Henna-like designs cover her belly, wrapping from her low abdomen to her obliques. They’re colorful and happy against her pale skin, and pair well with her optimistic demeanor and middle-aged sense of wonder. When I’m done admiring her tattoo, Kathy tugs down her bike jersey and pulls up her tight black shorts. We’re chamoised-up and ready for the first 50-some miles of a 6-day, almost 400-mile journey. We’ve just met.
Kathy’s three best riding buddies from California and an assortment of other cyclists I’ve yet to meet are also here—at a ranger station in Clifton, Arizona—gathered around a van towing a gear-filled trailer bearing a Lizard Head Cycling Guides logo and at least a dozen bike racks. The temperature’s already high down here in the desert, and the rumor is that today’s route into New Mexico features a pretty large hill. Everyone has filled their water bottles and stocked up on ride snacks. Now it’s up to our legs to perform.
The first hour in the saddle is a guessing game. From the ranger station, some roll out quickly and eagerly, others began spinning slowly, pacing themselves from the beginning. It is anyone’s guess who will stay ahead, who will fall back, and who will move forward. It is anyone’s guess who will pair up and who will go solo. It is anyone’s guess where we’ll wind up at the end of our ride—and when.
I signed up for this bike tour solo and showed up knowing no one, having only spoken to the owner and guide a couple of times. It was advertised as an intermediate-level ride along some of the Gila’s most scenic routes—the Gila being the general, mountainous area surrounding the Gila River and the Gila Wilderness in the southern corners of New Mexico and Arizona. Ready to discover the place where I’ve lived most of my life through a visitor’s eyes, I am along for the ride (in more ways than one) and open to anything. Besides, I’ve never actually been to Clifton and can’t remember ever traveling this first road on our journey, so I really am a tourist right now. I have no expectations but hope to—on top of building fitness—make a friend, find a riding partner for this week of endurance practice and sightseeing.
For my warm up, I spin alongside the quietest of Kathy’s friends. Her name is Linda and the heat is affecting her, so I’m trying to distract her with chatter about this area’s road conditions and terrain (both are rough), about springtime weather in the southwest (a.k.a. wind), and about our bikes (hers is very nice). After a while, I want to ride a teeny bit faster but Linda isn’t used to hills or heat, and she should keep her pace. I can guess now that Linda and I probably won’t be regular riding partners, so am glad when we see Kathy waiting up for Linda. They’ve made a pact to stick together as much as possible, I learn.
Up ahead, I find Linda and Kathy’s friends: Kim and Kyrsia. Kim is mopping her forehead and soaking the bandana on the back of her neck. Krysia’s head is determinedly down, her legs mechanically working to keep momentum. They’re go-for-it women who are used to conquering everything, and my guess is that they’re disappointed this hill is challenging them this much so early in the game. They’re by no means pedaling slowly but momentum is my friend so, at the risk of seeming like a jerk, I pass them both.
It looks like the other two California Girls won’t likely be my regular riding partners either. Maybe one of the cyclists stopped up the road at the base of a bigger hill—the major climb of the day from the looks of things—will be a good match.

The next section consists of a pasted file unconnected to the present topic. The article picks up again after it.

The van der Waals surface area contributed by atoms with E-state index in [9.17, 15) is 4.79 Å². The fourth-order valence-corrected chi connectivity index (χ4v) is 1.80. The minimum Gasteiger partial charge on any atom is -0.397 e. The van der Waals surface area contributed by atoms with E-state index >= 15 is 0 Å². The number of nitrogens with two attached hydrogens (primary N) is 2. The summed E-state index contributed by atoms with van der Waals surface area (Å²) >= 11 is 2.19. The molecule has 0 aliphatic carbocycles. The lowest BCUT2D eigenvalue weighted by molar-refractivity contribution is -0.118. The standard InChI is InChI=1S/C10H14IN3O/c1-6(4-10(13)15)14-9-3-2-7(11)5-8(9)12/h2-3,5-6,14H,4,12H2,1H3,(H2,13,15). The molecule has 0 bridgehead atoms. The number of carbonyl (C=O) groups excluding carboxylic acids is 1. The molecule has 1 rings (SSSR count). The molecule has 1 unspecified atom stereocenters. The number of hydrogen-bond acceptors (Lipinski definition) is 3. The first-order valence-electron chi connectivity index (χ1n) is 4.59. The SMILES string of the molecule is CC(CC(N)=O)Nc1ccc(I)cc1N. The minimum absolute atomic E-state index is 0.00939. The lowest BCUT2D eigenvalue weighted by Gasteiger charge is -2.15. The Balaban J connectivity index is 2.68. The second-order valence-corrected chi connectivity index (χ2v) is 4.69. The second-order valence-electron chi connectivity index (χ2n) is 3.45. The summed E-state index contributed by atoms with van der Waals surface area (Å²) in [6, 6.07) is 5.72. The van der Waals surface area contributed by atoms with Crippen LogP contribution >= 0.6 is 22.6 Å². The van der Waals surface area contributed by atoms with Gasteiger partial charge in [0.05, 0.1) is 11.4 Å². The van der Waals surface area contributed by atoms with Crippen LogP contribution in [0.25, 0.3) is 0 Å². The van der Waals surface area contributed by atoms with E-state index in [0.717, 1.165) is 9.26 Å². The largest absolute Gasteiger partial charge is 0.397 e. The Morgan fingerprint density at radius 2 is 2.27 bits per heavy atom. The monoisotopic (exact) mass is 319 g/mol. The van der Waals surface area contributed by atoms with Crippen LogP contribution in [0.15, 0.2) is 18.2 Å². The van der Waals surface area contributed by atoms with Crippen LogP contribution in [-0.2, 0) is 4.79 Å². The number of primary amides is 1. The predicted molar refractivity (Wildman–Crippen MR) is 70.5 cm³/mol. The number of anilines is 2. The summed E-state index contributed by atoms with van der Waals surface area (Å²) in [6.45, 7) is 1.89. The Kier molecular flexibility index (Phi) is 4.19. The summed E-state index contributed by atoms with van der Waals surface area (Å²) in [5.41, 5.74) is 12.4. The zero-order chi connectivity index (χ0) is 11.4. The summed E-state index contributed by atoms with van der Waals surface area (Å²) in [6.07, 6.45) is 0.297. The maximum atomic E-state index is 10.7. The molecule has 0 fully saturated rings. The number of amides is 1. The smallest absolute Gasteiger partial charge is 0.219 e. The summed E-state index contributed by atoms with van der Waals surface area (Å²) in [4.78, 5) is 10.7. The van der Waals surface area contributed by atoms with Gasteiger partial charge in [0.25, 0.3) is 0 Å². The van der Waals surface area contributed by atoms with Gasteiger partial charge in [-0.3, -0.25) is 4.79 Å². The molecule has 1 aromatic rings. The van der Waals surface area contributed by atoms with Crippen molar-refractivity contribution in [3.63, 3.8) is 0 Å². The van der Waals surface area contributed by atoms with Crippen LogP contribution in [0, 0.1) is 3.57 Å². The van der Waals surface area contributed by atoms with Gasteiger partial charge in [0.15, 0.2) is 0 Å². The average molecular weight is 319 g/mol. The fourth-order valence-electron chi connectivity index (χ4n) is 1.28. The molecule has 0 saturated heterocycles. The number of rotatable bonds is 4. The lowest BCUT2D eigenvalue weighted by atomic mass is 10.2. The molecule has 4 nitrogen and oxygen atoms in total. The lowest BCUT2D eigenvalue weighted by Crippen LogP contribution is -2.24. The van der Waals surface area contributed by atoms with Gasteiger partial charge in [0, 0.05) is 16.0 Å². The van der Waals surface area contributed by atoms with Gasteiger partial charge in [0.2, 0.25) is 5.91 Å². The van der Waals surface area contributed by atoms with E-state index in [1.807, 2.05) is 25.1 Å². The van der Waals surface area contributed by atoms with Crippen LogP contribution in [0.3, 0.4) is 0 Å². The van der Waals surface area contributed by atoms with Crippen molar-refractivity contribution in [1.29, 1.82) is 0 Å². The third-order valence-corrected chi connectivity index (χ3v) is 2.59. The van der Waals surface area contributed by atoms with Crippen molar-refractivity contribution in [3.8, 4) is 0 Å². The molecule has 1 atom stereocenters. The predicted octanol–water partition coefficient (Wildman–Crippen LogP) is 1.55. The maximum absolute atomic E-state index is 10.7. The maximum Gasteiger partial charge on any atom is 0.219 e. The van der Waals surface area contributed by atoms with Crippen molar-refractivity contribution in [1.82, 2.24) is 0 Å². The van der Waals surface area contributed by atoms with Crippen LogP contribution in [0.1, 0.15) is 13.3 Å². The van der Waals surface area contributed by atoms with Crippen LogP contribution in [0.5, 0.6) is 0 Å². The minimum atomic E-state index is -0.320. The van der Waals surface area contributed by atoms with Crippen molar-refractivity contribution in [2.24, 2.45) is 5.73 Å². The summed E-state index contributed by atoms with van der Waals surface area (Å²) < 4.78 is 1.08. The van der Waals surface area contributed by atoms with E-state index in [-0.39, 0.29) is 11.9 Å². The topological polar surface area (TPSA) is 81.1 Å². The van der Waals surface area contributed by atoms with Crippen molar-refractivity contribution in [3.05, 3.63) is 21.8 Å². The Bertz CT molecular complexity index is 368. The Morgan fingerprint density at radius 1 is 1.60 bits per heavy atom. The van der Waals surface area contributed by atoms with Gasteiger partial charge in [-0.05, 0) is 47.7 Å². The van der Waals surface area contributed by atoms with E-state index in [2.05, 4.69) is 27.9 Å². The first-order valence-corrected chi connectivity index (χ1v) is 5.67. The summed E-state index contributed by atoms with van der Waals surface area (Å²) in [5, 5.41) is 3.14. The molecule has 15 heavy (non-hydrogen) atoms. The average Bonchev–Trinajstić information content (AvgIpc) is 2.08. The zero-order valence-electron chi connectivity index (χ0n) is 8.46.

My hometown of Silver City appears suddenly, around a bend in Highway 180 as we approach from the West. When it appears today, the town looks completely lackluster. I blame the spring wind for today’s dusty, gray air and am ashamed that our colorful town’s newest visitors can’t even see as far as the mountains north of town and won’t get to appreciate downtown’s colorful streets in their ordinary, relaxed state.
But when I switch on my cell phone and a day’s worth of texts pop up, I learn that, while the spring wind is to blame, so is our winter’s lack of snow. And so is a campfire that roared back to life and started the season’s first wildfire.
The news stations playing on my TV at the Murray Hotel downtown say that the road near the fire’s ignition site is closed, that people who live on the north side of town should be prepared to evacuate, and that we should stay indoors. A friend on Facebook says she can spot the flames from her back porch. Someone else texts me a photo of the billowing smoke. I walk to a clearing and squint toward the mountains but can’t see a thing.
This could ruin our bike tour, I think selfishly. And in the same second, I wish that I could ditch the tour for just a couple hours and go gather what I want to keep safe from the fire raging so close to the roof over my belongings.
Lizard Head Cycling’s owner, John, is completely unruffled. The show must go on.
And it does. We all enjoy an incredible meal at an upscale joint near our hotel then part ways until morning, when we’re supposed to climb a scenic mountain pass, descend it, and then ride deeper into the middle of nowhere for two relaxing nights at the edge of the wilderness.
Two miles into the climb up Highway 152 toward Emory Pass during our second day in the saddle, I catch Carl.
The day before, I’d introduced myself to Carl and been embarrassed after asking if he were from New York—the accent threw me off—and getting a two-word reply: “New Jersey.” But I was hoping he’d either forgotten or forgiven me for my mistake overnight. We’d left our lunch rest stop on Day One at the same time and yo-yoed between groups, more or less together for the whole afternoon. The tailwind had been remarkable, making pedaling barely necessary. But we’d cut the ride short due to a turn that would’ve had us battling a heavy crosswind for many, many brutal miles.